I’m not sure if people in the Northeast got the message recently or not, but it’s cold.
And, at times, it’s been downright frigid.
You know what, though? It’s the winter. Part of being in the Northeast during the winter is dealing with the cold. That includes snow, sleet, freezing rain, bad roads and … yes, cold weather.
Another piece of breaking news — bitter cold doesn’t mean the world stops moving.
The one thing that drives me nuts is this whole thing about wind chill. I get how it works and such, but just because the wind chill is supposedly -25 doesn’t mean that’s the actual temperature. That means, if the wind isn’t howling, it’s not that cold.
When I was a kid, we played outside when it was cold. We walked to school. We did things. It was part of life and growing up.
And, no, I didn’t walk uphill to school — both ways, despite a shirt I have that shows otherwise. But I know what it was like to go outside when it was cold out. We bundled up, went outside and played. Maybe we went sledding. Maybe something else. But we went outside.
Recently, we had a wave of cold weather. Really cold. It didn’t get out of single-digits for several days and, at times, the wind chill made it extremely cold out.
Some schools even closed.
That never would have happened when I was younger (though, to be fair, it probably would have made many of us celebrate). Not unless something happened at the school. Many schools stayed open, too. And it seemed — if you watched social media — there was a battle line drawn between parents who thought schools should have been closed and the others who thought differently.
It was quite entertaining, to be honest.
It also got me thinking. What does this necessarily say about the direction society is going. In a day and age when many more people get participation ribbons than ever before, are we softening things? It’s one thing to close school with snow … but cold? What’s next?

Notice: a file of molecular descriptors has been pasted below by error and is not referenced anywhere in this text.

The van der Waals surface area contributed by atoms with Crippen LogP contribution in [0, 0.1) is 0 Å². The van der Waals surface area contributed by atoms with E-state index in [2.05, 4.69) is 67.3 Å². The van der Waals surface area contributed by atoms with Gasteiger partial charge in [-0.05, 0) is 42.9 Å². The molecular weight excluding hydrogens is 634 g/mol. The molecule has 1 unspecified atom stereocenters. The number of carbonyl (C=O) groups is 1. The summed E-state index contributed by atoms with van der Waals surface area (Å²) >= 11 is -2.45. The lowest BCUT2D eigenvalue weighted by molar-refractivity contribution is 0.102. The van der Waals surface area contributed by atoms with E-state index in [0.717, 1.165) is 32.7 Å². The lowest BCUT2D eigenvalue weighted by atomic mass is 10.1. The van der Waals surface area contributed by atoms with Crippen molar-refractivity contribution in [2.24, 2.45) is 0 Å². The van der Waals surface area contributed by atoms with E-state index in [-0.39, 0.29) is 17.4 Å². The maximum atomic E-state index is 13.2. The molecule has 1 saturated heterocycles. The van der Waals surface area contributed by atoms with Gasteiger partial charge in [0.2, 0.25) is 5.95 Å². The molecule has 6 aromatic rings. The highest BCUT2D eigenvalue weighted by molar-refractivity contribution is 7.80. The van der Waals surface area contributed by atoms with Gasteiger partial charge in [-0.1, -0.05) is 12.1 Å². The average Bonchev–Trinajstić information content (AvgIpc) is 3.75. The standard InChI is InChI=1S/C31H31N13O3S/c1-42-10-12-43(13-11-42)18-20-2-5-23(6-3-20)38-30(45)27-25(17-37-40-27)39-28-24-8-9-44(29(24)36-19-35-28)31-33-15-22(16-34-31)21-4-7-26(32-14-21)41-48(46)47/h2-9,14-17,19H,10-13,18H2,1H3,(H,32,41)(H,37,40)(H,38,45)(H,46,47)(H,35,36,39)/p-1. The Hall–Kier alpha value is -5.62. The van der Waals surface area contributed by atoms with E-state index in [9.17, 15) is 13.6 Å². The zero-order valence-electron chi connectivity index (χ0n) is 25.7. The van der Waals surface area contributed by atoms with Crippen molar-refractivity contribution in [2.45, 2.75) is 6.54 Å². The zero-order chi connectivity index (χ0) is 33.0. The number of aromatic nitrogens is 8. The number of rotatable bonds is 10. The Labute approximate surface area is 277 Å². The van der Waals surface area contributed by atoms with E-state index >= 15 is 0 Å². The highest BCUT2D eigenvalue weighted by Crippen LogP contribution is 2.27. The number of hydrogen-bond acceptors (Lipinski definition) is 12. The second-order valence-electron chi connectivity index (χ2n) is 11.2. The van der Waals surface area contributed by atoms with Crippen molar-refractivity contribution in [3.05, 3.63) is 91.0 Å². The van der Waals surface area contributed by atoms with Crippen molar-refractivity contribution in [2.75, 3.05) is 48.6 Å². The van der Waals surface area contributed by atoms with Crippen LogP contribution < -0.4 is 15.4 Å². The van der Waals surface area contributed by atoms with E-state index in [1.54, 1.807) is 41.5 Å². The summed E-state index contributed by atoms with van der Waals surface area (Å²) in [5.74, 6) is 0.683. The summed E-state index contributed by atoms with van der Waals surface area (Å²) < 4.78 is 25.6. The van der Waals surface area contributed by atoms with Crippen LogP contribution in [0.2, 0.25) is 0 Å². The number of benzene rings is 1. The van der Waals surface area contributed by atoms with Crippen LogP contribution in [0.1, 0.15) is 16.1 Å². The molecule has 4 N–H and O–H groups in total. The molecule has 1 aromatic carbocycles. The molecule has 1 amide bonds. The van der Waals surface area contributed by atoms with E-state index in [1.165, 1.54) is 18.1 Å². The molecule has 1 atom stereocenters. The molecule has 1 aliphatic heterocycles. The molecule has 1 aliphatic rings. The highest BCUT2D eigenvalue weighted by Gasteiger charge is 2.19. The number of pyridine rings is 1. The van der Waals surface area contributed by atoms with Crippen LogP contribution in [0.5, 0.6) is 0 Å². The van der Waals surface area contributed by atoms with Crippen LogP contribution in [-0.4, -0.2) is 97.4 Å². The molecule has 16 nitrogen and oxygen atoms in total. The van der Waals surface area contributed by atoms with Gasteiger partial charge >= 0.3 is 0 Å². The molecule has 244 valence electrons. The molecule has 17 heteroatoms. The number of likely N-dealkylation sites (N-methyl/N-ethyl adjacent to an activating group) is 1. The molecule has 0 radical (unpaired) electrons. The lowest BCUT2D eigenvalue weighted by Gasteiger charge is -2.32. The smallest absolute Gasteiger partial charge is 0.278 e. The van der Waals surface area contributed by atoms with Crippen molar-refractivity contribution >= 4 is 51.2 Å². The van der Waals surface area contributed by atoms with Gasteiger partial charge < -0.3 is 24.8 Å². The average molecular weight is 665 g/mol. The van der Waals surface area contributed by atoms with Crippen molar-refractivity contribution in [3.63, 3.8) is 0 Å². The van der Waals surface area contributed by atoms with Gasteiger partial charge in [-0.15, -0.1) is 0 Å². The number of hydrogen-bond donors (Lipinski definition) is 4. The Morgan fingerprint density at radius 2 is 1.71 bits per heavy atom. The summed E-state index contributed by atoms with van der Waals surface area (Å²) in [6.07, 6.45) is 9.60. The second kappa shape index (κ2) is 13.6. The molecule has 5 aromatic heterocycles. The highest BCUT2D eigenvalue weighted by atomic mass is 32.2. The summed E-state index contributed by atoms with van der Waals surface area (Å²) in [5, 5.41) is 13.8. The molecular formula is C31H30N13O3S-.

Let us remember that once the kids are at school, they are going to be taken care of and, hopefully, be warm. There’s also lunch and, in many places, breakfast. As for them getting to school, buses work other days, so why not when it’s cold? If kids walk, bundle up. Or, hopefully parents or others can give kids rides.
That being said, I respect a parent’s decision when it comes to keeping their child home. Though I don’t fully agree with keeping a student away from school because of obvious ramifications, I fully respect a parent making a decision they think is best for their child when it comes to elements such as weather.
Beyond the obvious, this can also set a bad precedent for the kids as they grow. What will they think when they go off to college or join the work force when it’s that cold out and they can’t skip work or classes? Part of school is being taught real-life things.
In the end, though, it’s cold weather. We’ve had it before, we’ll have it again. I do what I’ve always done — warm up my car a bit longer, dress a bit warmer and head off to work or wherever I am going.
And look forward to warmer weather, of course.
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